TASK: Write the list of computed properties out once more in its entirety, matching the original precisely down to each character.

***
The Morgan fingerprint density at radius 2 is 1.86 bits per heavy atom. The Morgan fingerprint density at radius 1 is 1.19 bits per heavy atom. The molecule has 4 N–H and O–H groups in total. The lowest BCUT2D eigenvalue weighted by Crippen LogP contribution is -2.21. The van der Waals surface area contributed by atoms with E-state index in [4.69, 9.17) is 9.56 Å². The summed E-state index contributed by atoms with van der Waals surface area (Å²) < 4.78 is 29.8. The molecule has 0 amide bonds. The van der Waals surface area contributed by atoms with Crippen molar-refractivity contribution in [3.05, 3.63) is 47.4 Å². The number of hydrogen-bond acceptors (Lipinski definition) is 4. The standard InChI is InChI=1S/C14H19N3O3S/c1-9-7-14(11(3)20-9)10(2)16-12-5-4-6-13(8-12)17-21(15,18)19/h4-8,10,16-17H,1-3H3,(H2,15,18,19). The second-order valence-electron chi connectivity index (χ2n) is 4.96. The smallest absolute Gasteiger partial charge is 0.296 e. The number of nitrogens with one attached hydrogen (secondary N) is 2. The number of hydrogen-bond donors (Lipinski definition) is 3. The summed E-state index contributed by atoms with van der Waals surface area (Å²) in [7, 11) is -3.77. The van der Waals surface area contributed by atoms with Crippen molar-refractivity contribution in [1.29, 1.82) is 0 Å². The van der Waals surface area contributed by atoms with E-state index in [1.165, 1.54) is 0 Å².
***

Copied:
The Morgan fingerprint density at radius 2 is 1.86 bits per heavy atom. The Morgan fingerprint density at radius 1 is 1.19 bits per heavy atom. The molecule has 4 N–H and O–H groups in total. The lowest BCUT2D eigenvalue weighted by Crippen LogP contribution is -2.21. The van der Waals surface area contributed by atoms with E-state index in [4.69, 9.17) is 9.56 Å². The summed E-state index contributed by atoms with van der Waals surface area (Å²) < 4.78 is 29.8. The molecule has 0 amide bonds. The van der Waals surface area contributed by atoms with Crippen molar-refractivity contribution in [3.05, 3.63) is 47.4 Å². The number of hydrogen-bond acceptors (Lipinski definition) is 4. The standard InChI is InChI=1S/C14H19N3O3S/c1-9-7-14(11(3)20-9)10(2)16-12-5-4-6-13(8-12)17-21(15,18)19/h4-8,10,16-17H,1-3H3,(H2,15,18,19). The second-order valence-electron chi connectivity index (χ2n) is 4.96. The smallest absolute Gasteiger partial charge is 0.296 e. The number of nitrogens with one attached hydrogen (secondary N) is 2. The number of hydrogen-bond donors (Lipinski definition) is 3. The summed E-state index contributed by atoms with van der Waals surface area (Å²) in [7, 11) is -3.77. The van der Waals surface area contributed by atoms with Crippen molar-refractivity contribution in [1.29, 1.82) is 0 Å². The van der Waals surface area contributed by atoms with E-state index in [1.165, 1.54) is 0 Å².